In Denmark, there is a stigma associated with being alone. In fact, it may be more socially acceptable to say you have depression, than to say that you are lonely. As a result, there are no cultural safeguards that tackle loneliness in Denmark, especially among the aging.
According to a 2015 report titled *Ensomhed i befolkningen (Loneliness in the Population), 2.6 percent (12,000) of adults between the ages of 65 and 79 reported feeling lonely. Among adults over 80 years of age, almost twice as many (21,000 people) reported feeling lonely. It was also reported that some 210,000 Danes aged 16 years or older have experienced loneliness, over 15 percent of whom were 65 years or older.
One of the biggest reasons loneliness needs to be addressed in Denmark is that it poses several health risks. The risk for illness and early death *increases by 50 percent when people do not have meaningful contact with others. Additionally, loneliness has been linked to increased hospitalizations, and a need for psychiatric treatment. Several studies have also equated long-term loneliness to smoking and obesity.
The good news is that policies and programs to reduce loneliness among older adults in Denmark have been operating for several years, and are especially used in senior care homes. These programs include activities that aim to create opportunities for socialization and strengthening social networks, intergenerational activities – where older folks socialize with younger people instead of just their peers – shared meals, and baby and pet visits.
There are also programs put in place by specific neighborhoods to take care of the seniors living in the vicinity, such as storytelling evenings, outdoor trips, and exercise-buddy systems. In 2014, Ældre Sagan (Dane Age) established the social project *Folkebevægelsen mod Ensomhed (the People’s Movement Against Loneliness), which aims to reduce the number of people who experience loneliness in half by 2020, by raising awareness, breaking taboo, and fostering togetherness through targeted social arrangements.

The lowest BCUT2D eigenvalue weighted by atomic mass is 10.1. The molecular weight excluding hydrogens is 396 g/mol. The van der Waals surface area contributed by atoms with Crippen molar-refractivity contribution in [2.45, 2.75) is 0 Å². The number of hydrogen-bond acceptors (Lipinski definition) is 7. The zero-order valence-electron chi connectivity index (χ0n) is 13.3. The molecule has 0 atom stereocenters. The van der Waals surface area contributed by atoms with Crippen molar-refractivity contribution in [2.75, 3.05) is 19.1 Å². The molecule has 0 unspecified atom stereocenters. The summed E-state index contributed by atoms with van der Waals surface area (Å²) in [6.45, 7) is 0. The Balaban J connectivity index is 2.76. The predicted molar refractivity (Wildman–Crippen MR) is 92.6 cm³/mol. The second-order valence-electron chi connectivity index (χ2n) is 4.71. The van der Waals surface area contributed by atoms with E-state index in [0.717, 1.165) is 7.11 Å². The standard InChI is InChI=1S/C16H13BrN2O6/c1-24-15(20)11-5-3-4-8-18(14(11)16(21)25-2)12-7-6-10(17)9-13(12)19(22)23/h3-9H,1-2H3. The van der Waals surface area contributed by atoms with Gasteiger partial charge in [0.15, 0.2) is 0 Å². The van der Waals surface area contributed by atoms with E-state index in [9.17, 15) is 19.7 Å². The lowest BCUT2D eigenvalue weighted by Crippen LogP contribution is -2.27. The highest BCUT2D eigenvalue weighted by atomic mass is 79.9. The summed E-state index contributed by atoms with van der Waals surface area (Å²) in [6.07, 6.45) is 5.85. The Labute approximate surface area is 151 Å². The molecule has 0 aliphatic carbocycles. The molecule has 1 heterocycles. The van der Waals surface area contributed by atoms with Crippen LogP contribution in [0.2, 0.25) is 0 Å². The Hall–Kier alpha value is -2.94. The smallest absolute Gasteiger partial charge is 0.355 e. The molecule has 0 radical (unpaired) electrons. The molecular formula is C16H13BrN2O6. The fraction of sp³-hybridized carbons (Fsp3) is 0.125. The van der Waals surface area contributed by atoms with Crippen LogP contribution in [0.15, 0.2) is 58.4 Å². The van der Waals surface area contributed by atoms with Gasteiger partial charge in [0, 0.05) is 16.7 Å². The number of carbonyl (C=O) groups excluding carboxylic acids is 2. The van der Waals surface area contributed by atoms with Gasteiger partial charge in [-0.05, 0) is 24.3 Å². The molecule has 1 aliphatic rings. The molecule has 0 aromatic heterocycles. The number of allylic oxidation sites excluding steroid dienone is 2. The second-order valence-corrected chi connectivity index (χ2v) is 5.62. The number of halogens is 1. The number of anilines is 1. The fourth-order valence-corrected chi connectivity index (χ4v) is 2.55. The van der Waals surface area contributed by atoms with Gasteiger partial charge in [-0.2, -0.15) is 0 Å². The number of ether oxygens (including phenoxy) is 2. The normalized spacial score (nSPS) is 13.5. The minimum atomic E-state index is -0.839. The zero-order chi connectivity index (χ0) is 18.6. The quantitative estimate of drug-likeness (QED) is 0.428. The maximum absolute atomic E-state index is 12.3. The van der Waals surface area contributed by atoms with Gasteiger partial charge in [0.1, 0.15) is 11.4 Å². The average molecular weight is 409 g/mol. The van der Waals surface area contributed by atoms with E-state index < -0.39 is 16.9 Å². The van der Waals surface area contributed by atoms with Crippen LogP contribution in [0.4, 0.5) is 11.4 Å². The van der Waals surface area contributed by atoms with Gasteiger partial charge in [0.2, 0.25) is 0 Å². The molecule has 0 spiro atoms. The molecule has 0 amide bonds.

Another such initiative, “Denmark eats together”, brings different generations and people from diverse cultures together during mealtimes. They currently partner with over sixty schools, organizations, municipalities. The national movement kicked off in five cities in April 2016, and saw hundreds of local and private teams, large and small, urban and rural, take a stand against loneliness by inviting others to join them for a shared meal.
Programs targeting loneliness in Denmark have reduced the number of lonely adults over age 65 from *65,000 in 2010 to *33,000 in 2015. Three prominent drivers that mark the success of these programs are
- the range of activities they provide
- the fact that they actively reach out to vulnerable groups
- their ability to provide transportation to and from events
*WeShelter in Denmark, a community of social services working with people who are homeless or disadvantaged in Copenhagen, is participating in projects to share their experiences with social groups and social food clubs. One current project is documenting the effects of volunteer work on loneliness experienced by older, formerly homeless adults.
Apart from such targeted activities, a growing number of older learners are taking short education courses offered to adults in Denmark. Some education programs also specifically foster intergenerational environments, as they believe these types of courses have benefits for both younger and older learners.
As we have seen, there are a number of different ways in which pockets of Danish society are recognizing and dealing with the issue of loneliness. It is now time to destigmatize loneliness in mainstream culture as well.
*Some references are in Danish but can be translated to your language of preference Google Translate.
Carrie Peterson covers Europe for Global Health Aging. She is a Gerontologist and Consultant in eHealth and Innovation.